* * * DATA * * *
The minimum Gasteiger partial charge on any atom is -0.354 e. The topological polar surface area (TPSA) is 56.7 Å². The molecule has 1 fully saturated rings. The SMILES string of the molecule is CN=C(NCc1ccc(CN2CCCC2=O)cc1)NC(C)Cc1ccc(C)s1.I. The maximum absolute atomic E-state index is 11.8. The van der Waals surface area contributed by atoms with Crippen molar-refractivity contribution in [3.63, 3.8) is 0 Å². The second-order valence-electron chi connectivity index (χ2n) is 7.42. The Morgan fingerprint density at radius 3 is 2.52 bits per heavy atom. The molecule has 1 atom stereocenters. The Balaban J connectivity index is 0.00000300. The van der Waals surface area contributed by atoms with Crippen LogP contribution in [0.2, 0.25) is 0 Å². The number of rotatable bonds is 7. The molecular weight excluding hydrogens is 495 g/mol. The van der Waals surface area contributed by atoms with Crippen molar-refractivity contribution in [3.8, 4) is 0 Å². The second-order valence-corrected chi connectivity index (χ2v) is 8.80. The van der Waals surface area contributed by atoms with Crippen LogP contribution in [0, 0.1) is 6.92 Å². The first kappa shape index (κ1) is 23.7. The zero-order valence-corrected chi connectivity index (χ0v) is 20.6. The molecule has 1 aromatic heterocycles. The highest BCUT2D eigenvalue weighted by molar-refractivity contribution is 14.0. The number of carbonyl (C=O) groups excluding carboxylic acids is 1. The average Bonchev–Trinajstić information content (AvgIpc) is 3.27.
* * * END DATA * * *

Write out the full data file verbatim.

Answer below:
The minimum Gasteiger partial charge on any atom is -0.354 e. The topological polar surface area (TPSA) is 56.7 Å². The molecule has 1 fully saturated rings. The SMILES string of the molecule is CN=C(NCc1ccc(CN2CCCC2=O)cc1)NC(C)Cc1ccc(C)s1.I. The maximum absolute atomic E-state index is 11.8. The van der Waals surface area contributed by atoms with Crippen molar-refractivity contribution in [3.63, 3.8) is 0 Å². The second-order valence-electron chi connectivity index (χ2n) is 7.42. The Morgan fingerprint density at radius 3 is 2.52 bits per heavy atom. The molecule has 1 atom stereocenters. The Balaban J connectivity index is 0.00000300. The van der Waals surface area contributed by atoms with Crippen LogP contribution in [0.2, 0.25) is 0 Å². The number of rotatable bonds is 7. The molecular weight excluding hydrogens is 495 g/mol. The van der Waals surface area contributed by atoms with Crippen molar-refractivity contribution in [3.8, 4) is 0 Å². The second-order valence-corrected chi connectivity index (χ2v) is 8.80. The van der Waals surface area contributed by atoms with Crippen LogP contribution in [0, 0.1) is 6.92 Å². The first kappa shape index (κ1) is 23.7. The zero-order valence-corrected chi connectivity index (χ0v) is 20.6. The molecule has 1 aromatic heterocycles. The highest BCUT2D eigenvalue weighted by molar-refractivity contribution is 14.0. The number of carbonyl (C=O) groups excluding carboxylic acids is 1. The average Bonchev–Trinajstić information content (AvgIpc) is 3.27.